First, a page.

Roy: Dr. Ravi, you also mentioned about some use cases which are actively being tested out like some schools in Delhi and are actually experimenting with apps like that. And even governments are kind of trying to move to this place, right? So for government players already we know that it's kind of very difficult to get them to adopt new technologies, right? So how can it basically enhance the efficiency of government players or public sector enterprises as well? Can you throw some light on that? And what are the use cases for public sector enterprises that you foresee that can be highly made efficient through the blockchain. 

Ravi: So all the use cases that we see in the enterprise are pretty much applicable in the government, especially when we know that there are a lot of PSUs, public sector companies and government departments who are doing pretty much the same thing in a different way. 
The low hanging fruit from my perspective is the whole digital record management piece. Government has been handling a huge amount of data and there are a lot of privacy concerns, a lot of security concerns regarding that and efficiency of storing and retrieving and using that data. So I think digital record management is something whether it be any kind of registry that we see land registry, to your PAN registry, to any kind of registry which is managing your different set kind of data sets. So I see blockchain can play a good role there, it's a good starting point and then identity itself.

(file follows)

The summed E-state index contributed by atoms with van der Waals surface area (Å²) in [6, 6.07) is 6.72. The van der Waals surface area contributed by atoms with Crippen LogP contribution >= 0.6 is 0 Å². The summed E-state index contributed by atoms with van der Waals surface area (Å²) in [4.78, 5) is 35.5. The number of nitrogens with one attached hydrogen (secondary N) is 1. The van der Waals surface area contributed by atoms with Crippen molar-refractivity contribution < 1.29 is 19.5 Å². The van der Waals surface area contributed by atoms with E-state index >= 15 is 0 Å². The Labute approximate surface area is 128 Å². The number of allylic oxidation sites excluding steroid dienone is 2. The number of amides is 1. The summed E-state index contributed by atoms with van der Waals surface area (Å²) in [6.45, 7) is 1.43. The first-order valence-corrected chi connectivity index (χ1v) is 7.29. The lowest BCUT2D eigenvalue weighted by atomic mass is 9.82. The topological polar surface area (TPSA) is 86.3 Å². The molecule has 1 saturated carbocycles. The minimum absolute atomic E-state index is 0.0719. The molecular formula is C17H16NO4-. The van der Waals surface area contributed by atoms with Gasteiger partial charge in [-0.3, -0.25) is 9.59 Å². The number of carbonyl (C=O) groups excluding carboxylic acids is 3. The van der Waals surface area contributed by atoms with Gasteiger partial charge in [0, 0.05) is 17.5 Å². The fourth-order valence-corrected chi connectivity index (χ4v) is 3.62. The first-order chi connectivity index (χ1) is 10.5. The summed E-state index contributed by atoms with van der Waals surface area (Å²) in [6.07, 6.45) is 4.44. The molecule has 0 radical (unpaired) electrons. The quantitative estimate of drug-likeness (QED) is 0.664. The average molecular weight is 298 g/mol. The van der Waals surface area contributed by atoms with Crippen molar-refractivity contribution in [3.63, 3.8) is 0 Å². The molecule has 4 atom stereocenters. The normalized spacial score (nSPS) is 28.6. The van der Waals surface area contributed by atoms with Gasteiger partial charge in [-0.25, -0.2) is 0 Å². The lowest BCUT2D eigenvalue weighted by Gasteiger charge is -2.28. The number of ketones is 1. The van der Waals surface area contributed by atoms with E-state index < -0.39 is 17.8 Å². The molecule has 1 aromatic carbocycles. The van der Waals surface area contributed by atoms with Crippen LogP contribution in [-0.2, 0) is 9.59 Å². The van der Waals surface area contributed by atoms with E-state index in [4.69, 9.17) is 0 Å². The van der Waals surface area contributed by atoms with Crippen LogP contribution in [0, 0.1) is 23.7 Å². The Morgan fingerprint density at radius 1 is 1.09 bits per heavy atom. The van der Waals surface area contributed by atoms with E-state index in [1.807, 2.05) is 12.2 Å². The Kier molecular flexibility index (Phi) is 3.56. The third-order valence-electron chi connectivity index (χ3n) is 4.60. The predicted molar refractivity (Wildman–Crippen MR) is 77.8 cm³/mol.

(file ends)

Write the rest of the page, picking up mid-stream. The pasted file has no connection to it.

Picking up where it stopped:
Apart from that, a lot of governments have already started implementing something like CBDC. Again, the idea is how to improve the payment infrastructure by using blockchain. One of the clear tenets of blockchain is not just transparency but the near real time settlement. So today in financial services we have seen that there's a lot of improvement has happened in the last 20 years on the user side. So we go online, we do net banking, we have ATM cards and we do all kinds of transactions. So on the user side, things have improved tremendously last 20 years. With the fintech revolution happening, the backend infrastructure is still very outdated. Still the settlements take a huge amount of time. So that's I think blockchain is a big promise for that purpose. And I think we are already seeing Visa, Mastercard and some of the core infrastructure players within the financial services space. They have already started implementing blockchain and investing a lot into it. 

Roy: Got it.


Blockchain Based Elections 

Roy: Dr. Ravi, this is an interesting question that one of my friends actually asked me. Will we ever have, and this is related to government, which is why I'm putting it out right now. Will we ever have voting on the blockchain? Like blockchain based voting? Do you know any countries are experimenting with this or can we have this in India? What are your thoughts around this?